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The perfect recipe for success in an eight week course

By Tori Gushea, August 2015

Eight week courses have the ability to be deceiving. By design, an eight week course can give the student the false sense that a class is easier because it is shorter. This fallacy falls in line with the old adage of “more is harder and less is easier”, “more pressure means more pain” but “less course work means an easier course”. On the contrary, all of these assumptions could not be any further from the truth, including the one that alludes to an eight week course being easier because it is shorter than the traditional semester course. The fact of the matter is that the eight week course is just as difficult as the full length semester course with just as much work and equal amount of expectations by the professors. The key to surviving the eight week course is having good time management skills!

Map out the course requirements relative to your daily life

When a student enrolls in any eight week course, in online or on ground classrooms, the student should expect that a lot of material will be covered in a short amount of time. The most important approach to this material is knowledge. As soon as the course syllabus is available, the student should look at it thoroughly and see how the required work fits in to their daily life. For the non-traditional student, this means comparing the syllabus and major project deadlines to real life and what work related or family related deadlines are coming up. If in the sixth week of class there is a 10 page paper due and in that same time frame your employer is expecting a major report to be submitted, one (or both) of those projects should be started early to be able to meet the deadlines. Mapping out the course requirements relative to your daily life at the beginning of the course will afford ample opportunity to be successful.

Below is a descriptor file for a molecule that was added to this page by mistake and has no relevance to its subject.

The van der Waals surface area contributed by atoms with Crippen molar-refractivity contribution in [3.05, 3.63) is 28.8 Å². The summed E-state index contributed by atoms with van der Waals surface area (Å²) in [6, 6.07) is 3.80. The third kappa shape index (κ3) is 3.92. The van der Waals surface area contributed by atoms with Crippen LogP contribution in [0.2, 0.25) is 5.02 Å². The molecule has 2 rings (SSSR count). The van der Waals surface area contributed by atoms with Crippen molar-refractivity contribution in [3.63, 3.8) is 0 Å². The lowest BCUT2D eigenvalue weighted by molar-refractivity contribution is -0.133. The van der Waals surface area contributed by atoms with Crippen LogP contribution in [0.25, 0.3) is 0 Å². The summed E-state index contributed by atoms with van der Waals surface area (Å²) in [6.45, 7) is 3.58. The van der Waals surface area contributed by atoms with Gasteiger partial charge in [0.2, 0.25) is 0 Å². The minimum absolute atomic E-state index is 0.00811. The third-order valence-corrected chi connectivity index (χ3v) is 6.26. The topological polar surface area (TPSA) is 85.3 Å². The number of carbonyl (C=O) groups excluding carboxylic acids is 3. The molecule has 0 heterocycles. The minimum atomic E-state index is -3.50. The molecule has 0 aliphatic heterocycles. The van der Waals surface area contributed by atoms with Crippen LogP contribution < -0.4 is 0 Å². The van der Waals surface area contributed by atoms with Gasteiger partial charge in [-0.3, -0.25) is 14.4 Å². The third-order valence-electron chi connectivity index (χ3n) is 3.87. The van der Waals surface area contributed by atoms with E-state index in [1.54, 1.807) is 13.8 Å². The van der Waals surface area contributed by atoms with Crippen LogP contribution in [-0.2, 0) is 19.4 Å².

For the day to day life of the eight week class, it is essential to stay on top of the course work and remain focused.

The syllabus maps out the requirements for each week and the student has the ability to plan. The classes tend to have a requirement of a discussion forum with initial postings required by Wednesday and additional posts by the end of the week. The best decision of the student is to see what time frame is available for completing these requirements and scheduling them in to their day. A great deal of work needs to be managed in any college course regardless of the length of class. It would not be considered a higher education course otherwise. With this is mind, if the student stays informed, knows the expectations of the course and incorporates them, ahead of time, into their daily life and plans accordingly, the student will have the perfect recipe for success in an eight week course!

About the Author

Tori GusheaTori Gushea has spent 13 years caring for high risk obstetrical patients and an additional 2 years managing combined Pediatrics and Obstetrical units. She has a love for learning and enjoys teaching through peer support, and in her role as staff orienteer.

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